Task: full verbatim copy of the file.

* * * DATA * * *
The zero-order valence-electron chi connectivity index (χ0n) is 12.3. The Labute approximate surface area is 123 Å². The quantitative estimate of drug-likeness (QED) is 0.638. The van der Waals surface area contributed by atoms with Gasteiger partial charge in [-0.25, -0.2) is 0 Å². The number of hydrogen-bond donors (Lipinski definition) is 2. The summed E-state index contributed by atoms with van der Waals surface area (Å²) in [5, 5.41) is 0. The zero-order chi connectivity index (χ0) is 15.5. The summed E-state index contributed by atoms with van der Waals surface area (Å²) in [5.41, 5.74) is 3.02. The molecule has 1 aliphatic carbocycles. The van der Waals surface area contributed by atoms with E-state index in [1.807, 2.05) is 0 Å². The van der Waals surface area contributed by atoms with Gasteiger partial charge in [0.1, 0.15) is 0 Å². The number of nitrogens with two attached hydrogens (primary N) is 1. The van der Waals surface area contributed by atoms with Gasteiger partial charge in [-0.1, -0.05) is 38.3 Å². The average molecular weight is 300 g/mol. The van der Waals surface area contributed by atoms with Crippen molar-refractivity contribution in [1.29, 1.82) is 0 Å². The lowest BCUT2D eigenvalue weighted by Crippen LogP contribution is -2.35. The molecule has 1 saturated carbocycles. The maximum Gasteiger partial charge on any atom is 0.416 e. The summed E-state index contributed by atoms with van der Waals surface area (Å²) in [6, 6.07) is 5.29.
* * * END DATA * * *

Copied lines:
The zero-order valence-electron chi connectivity index (χ0n) is 12.3. The Labute approximate surface area is 123 Å². The quantitative estimate of drug-likeness (QED) is 0.638. The van der Waals surface area contributed by atoms with Gasteiger partial charge in [-0.25, -0.2) is 0 Å². The number of hydrogen-bond donors (Lipinski definition) is 2. The summed E-state index contributed by atoms with van der Waals surface area (Å²) in [5, 5.41) is 0. The zero-order chi connectivity index (χ0) is 15.5. The summed E-state index contributed by atoms with van der Waals surface area (Å²) in [5.41, 5.74) is 3.02. The molecule has 1 aliphatic carbocycles. The van der Waals surface area contributed by atoms with E-state index in [1.807, 2.05) is 0 Å². The van der Waals surface area contributed by atoms with Gasteiger partial charge in [0.1, 0.15) is 0 Å². The number of nitrogens with two attached hydrogens (primary N) is 1. The van der Waals surface area contributed by atoms with Gasteiger partial charge in [-0.1, -0.05) is 38.3 Å². The average molecular weight is 300 g/mol. The van der Waals surface area contributed by atoms with Crippen molar-refractivity contribution in [1.29, 1.82) is 0 Å². The lowest BCUT2D eigenvalue weighted by Crippen LogP contribution is -2.35. The molecule has 1 saturated carbocycles. The maximum Gasteiger partial charge on any atom is 0.416 e. The summed E-state index contributed by atoms with van der Waals surface area (Å²) in [6, 6.07) is 5.29.